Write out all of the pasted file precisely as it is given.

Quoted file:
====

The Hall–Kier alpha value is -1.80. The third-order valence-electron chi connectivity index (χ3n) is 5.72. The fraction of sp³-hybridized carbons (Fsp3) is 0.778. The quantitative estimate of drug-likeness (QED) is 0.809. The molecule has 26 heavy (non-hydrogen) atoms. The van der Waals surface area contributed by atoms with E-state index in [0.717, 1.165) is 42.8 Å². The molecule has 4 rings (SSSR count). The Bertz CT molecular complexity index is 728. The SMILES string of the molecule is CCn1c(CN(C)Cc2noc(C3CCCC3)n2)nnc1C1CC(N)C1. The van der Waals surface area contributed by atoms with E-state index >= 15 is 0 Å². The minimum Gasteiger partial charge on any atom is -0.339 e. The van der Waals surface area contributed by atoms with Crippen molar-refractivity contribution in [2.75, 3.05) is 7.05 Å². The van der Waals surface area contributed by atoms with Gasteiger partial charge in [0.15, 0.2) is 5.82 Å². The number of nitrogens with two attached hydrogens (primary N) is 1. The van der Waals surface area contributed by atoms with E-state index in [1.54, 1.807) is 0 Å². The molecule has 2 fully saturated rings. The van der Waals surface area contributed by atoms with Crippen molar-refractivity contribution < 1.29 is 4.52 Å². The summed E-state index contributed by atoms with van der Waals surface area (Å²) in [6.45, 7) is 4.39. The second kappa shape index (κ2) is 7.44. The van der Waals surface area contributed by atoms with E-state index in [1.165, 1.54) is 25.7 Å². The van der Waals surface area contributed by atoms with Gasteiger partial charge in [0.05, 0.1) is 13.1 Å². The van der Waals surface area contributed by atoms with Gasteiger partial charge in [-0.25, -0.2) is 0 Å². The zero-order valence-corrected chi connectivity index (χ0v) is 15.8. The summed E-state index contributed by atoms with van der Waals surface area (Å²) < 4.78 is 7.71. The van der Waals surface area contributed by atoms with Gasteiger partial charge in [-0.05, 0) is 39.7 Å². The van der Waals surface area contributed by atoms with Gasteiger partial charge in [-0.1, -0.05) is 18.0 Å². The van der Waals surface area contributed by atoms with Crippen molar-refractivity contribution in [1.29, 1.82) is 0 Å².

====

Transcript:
The Hall–Kier alpha value is -1.80. The third-order valence-electron chi connectivity index (χ3n) is 5.72. The fraction of sp³-hybridized carbons (Fsp3) is 0.778. The quantitative estimate of drug-likeness (QED) is 0.809. The molecule has 26 heavy (non-hydrogen) atoms. The van der Waals surface area contributed by atoms with E-state index in [0.717, 1.165) is 42.8 Å². The molecule has 4 rings (SSSR count). The Bertz CT molecular complexity index is 728. The SMILES string of the molecule is CCn1c(CN(C)Cc2noc(C3CCCC3)n2)nnc1C1CC(N)C1. The van der Waals surface area contributed by atoms with E-state index >= 15 is 0 Å². The minimum Gasteiger partial charge on any atom is -0.339 e. The van der Waals surface area contributed by atoms with Crippen molar-refractivity contribution in [2.75, 3.05) is 7.05 Å². The van der Waals surface area contributed by atoms with Gasteiger partial charge in [0.15, 0.2) is 5.82 Å². The number of nitrogens with two attached hydrogens (primary N) is 1. The van der Waals surface area contributed by atoms with E-state index in [1.54, 1.807) is 0 Å². The molecule has 2 fully saturated rings. The van der Waals surface area contributed by atoms with Crippen molar-refractivity contribution < 1.29 is 4.52 Å². The summed E-state index contributed by atoms with van der Waals surface area (Å²) in [6.45, 7) is 4.39. The second kappa shape index (κ2) is 7.44. The van der Waals surface area contributed by atoms with E-state index in [1.165, 1.54) is 25.7 Å². The van der Waals surface area contributed by atoms with Gasteiger partial charge in [0.05, 0.1) is 13.1 Å². The van der Waals surface area contributed by atoms with Gasteiger partial charge in [-0.25, -0.2) is 0 Å². The zero-order valence-corrected chi connectivity index (χ0v) is 15.8. The summed E-state index contributed by atoms with van der Waals surface area (Å²) < 4.78 is 7.71. The van der Waals surface area contributed by atoms with Gasteiger partial charge in [-0.05, 0) is 39.7 Å². The van der Waals surface area contributed by atoms with Gasteiger partial charge in [-0.1, -0.05) is 18.0 Å². The van der Waals surface area contributed by atoms with Crippen molar-refractivity contribution in [1.29, 1.82) is 0 Å².